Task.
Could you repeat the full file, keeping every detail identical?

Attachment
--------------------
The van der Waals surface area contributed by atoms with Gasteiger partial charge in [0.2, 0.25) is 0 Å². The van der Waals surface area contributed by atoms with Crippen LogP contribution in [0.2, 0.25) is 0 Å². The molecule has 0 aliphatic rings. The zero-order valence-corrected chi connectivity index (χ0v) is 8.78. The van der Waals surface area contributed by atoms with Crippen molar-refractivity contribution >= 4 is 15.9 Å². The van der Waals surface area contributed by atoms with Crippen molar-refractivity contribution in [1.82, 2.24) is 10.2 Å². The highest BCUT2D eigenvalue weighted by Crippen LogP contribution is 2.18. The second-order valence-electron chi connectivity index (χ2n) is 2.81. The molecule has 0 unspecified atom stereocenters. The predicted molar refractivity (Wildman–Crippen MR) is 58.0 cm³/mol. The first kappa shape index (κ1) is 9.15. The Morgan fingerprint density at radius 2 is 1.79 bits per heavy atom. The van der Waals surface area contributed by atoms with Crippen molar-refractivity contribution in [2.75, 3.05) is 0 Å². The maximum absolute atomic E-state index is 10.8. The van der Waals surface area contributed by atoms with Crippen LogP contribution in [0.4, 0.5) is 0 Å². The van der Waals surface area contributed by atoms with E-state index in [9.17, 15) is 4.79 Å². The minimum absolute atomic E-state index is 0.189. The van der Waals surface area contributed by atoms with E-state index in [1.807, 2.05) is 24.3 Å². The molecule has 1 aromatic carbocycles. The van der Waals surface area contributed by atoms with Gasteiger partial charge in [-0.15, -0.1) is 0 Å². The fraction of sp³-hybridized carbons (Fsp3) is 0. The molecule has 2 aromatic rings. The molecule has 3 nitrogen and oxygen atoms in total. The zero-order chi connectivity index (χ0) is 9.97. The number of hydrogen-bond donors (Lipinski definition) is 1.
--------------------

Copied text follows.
The van der Waals surface area contributed by atoms with Gasteiger partial charge in [0.2, 0.25) is 0 Å². The van der Waals surface area contributed by atoms with Crippen LogP contribution in [0.2, 0.25) is 0 Å². The molecule has 0 aliphatic rings. The zero-order valence-corrected chi connectivity index (χ0v) is 8.78. The van der Waals surface area contributed by atoms with Crippen molar-refractivity contribution >= 4 is 15.9 Å². The van der Waals surface area contributed by atoms with Crippen molar-refractivity contribution in [1.82, 2.24) is 10.2 Å². The highest BCUT2D eigenvalue weighted by Crippen LogP contribution is 2.18. The second-order valence-electron chi connectivity index (χ2n) is 2.81. The molecule has 0 unspecified atom stereocenters. The predicted molar refractivity (Wildman–Crippen MR) is 58.0 cm³/mol. The first kappa shape index (κ1) is 9.15. The Morgan fingerprint density at radius 2 is 1.79 bits per heavy atom. The van der Waals surface area contributed by atoms with Crippen molar-refractivity contribution in [2.75, 3.05) is 0 Å². The maximum absolute atomic E-state index is 10.8. The van der Waals surface area contributed by atoms with Crippen LogP contribution in [0.4, 0.5) is 0 Å². The van der Waals surface area contributed by atoms with E-state index in [9.17, 15) is 4.79 Å². The minimum absolute atomic E-state index is 0.189. The van der Waals surface area contributed by atoms with E-state index in [1.807, 2.05) is 24.3 Å². The molecule has 1 aromatic carbocycles. The van der Waals surface area contributed by atoms with Gasteiger partial charge in [-0.15, -0.1) is 0 Å². The fraction of sp³-hybridized carbons (Fsp3) is 0. The molecule has 2 aromatic rings. The molecule has 3 nitrogen and oxygen atoms in total. The zero-order chi connectivity index (χ0) is 9.97. The number of hydrogen-bond donors (Lipinski definition) is 1.